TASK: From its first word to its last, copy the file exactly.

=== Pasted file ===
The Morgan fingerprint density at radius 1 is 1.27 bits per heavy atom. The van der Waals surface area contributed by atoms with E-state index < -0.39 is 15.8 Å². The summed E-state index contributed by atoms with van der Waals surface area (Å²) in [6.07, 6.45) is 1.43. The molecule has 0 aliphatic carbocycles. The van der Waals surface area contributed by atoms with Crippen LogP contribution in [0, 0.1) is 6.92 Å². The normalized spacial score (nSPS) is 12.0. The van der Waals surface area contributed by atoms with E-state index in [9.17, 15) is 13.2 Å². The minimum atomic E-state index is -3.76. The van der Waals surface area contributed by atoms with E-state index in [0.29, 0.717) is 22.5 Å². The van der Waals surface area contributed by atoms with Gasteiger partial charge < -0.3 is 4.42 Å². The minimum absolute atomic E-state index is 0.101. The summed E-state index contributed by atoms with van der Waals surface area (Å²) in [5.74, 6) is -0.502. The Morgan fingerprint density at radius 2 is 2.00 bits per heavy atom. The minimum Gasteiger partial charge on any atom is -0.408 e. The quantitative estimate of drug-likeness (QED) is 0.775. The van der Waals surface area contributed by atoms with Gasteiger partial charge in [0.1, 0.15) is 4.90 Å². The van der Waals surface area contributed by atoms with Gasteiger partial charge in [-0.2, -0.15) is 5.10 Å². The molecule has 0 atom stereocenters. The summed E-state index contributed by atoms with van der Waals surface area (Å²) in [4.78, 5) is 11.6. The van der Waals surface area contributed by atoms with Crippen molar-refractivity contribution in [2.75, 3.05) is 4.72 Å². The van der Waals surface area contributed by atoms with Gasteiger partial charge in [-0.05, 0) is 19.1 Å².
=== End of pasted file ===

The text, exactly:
The Morgan fingerprint density at radius 1 is 1.27 bits per heavy atom. The van der Waals surface area contributed by atoms with E-state index < -0.39 is 15.8 Å². The summed E-state index contributed by atoms with van der Waals surface area (Å²) in [6.07, 6.45) is 1.43. The molecule has 0 aliphatic carbocycles. The van der Waals surface area contributed by atoms with Crippen LogP contribution in [0, 0.1) is 6.92 Å². The normalized spacial score (nSPS) is 12.0. The van der Waals surface area contributed by atoms with E-state index in [9.17, 15) is 13.2 Å². The minimum atomic E-state index is -3.76. The van der Waals surface area contributed by atoms with E-state index in [0.29, 0.717) is 22.5 Å². The van der Waals surface area contributed by atoms with Gasteiger partial charge < -0.3 is 4.42 Å². The minimum absolute atomic E-state index is 0.101. The summed E-state index contributed by atoms with van der Waals surface area (Å²) in [5.74, 6) is -0.502. The Morgan fingerprint density at radius 2 is 2.00 bits per heavy atom. The minimum Gasteiger partial charge on any atom is -0.408 e. The quantitative estimate of drug-likeness (QED) is 0.775. The van der Waals surface area contributed by atoms with Gasteiger partial charge in [0.1, 0.15) is 4.90 Å². The van der Waals surface area contributed by atoms with Gasteiger partial charge in [-0.2, -0.15) is 5.10 Å². The molecule has 0 atom stereocenters. The summed E-state index contributed by atoms with van der Waals surface area (Å²) in [4.78, 5) is 11.6. The van der Waals surface area contributed by atoms with Crippen molar-refractivity contribution in [2.75, 3.05) is 4.72 Å². The van der Waals surface area contributed by atoms with Gasteiger partial charge in [-0.05, 0) is 19.1 Å².